UK unemployment reaches 2.5 million

(c) born1945

Katy Owen

The latest statistics show that unemployment is on the rise having just gone over the 2.5 million threshold – or 7.9% of the population. It is difficult not to think back to this time thirty years ago when the figures were heading in a similar direction.

For Margaret Thatcher unemployment did not have a negative enough effect electorally to prevent her winning in 1983 with a background of over three million unemployed. Polls showed that while people cited unemployment as the issue most affecting the country, they gave inflation as the issue they thought most affected them as individuals. Furthermore, Thatcher seemed to succeed in convincing most voters that unemployment was not the government’s responsibility.

How does this compare to the situation now? Will the latest rise in unemployment and possible rises in the future similarly slide of this government’s back?

The first thing to say is that the Britain of the 2010s is not that of the 1980s. And Cameron is not Thatcher. He lacks her ideological dogmatism and certainly lacks her aversion to U-Turns and coalitions. He is instantly in a better position to compromise than she was. However, a lot more is expected of Cameron in 2011 than it was of Thatcher in 1980.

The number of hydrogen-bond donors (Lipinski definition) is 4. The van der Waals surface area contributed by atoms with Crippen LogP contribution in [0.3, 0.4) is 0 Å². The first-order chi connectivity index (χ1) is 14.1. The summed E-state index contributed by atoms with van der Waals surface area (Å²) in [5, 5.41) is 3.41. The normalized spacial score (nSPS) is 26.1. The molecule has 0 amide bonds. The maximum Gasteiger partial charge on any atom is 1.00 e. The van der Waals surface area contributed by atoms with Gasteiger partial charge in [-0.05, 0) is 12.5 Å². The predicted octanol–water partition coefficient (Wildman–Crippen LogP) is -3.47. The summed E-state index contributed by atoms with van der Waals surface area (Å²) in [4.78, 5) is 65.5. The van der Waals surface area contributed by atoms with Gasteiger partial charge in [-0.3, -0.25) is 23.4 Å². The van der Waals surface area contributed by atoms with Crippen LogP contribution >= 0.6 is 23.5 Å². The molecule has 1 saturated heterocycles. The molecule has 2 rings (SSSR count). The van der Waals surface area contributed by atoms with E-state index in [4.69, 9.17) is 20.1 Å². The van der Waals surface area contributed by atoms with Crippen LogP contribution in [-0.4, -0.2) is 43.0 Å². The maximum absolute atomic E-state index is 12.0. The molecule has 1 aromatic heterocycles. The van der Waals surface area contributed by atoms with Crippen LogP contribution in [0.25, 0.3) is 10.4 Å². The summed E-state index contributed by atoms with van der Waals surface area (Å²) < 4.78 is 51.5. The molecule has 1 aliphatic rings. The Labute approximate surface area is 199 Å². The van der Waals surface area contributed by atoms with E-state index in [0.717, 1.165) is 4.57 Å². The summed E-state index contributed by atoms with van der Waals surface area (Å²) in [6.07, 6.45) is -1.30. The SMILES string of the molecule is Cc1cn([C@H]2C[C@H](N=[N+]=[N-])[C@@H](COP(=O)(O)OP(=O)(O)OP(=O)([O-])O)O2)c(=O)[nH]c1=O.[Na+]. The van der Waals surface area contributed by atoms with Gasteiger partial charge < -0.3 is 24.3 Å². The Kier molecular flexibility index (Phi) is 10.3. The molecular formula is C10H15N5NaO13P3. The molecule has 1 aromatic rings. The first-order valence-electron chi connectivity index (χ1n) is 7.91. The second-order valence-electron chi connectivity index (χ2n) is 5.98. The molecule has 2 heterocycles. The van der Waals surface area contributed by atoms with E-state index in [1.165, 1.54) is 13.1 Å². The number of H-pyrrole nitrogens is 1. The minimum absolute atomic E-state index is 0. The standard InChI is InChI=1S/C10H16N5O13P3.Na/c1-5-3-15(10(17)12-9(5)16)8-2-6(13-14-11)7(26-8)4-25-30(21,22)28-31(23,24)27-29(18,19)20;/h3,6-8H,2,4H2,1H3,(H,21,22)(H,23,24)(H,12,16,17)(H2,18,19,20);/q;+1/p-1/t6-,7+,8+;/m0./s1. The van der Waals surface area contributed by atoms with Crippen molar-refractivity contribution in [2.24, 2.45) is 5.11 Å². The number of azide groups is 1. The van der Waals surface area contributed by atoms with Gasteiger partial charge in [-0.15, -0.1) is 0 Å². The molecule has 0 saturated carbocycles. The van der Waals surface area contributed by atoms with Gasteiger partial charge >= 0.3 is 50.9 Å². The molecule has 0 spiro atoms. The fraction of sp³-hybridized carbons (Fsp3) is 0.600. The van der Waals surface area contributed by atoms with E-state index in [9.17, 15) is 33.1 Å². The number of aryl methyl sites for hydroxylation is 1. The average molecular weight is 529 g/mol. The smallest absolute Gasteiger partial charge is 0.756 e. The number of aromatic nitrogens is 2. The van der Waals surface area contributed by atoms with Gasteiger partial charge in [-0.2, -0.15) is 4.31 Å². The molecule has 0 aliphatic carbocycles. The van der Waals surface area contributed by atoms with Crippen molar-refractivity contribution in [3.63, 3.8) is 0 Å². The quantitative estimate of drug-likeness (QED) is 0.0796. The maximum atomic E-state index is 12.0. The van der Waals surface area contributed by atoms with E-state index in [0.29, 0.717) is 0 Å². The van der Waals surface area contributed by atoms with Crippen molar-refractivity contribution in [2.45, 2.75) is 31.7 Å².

There are three key reasons why high unemployment rates are particularly bad news for the Conservative Party:

  1. Support for the government rests on a belief that it is doing the right thing economically. If this combination of rising unemployment, high inflation and stagnant economic growth continues then this support is sure to dissipate
  2. Unemployment in the 1980s was largely based on the decline of the manufacturing sector and primary industries. This time round it seems a lot more spread around – i.e. it is affecting middle class people and graduates, people who potential and actual Conservative voters can relate to
  3. The government has listed as one of its key aims to get more people off benefits and into jobs. The latest statistics suggest it is doing the exact opposite

It is not too late for the government to recognise they are wrong on the economy and change tack. If not there could be potentially disastrous repercussions for both parties in government at the next election.


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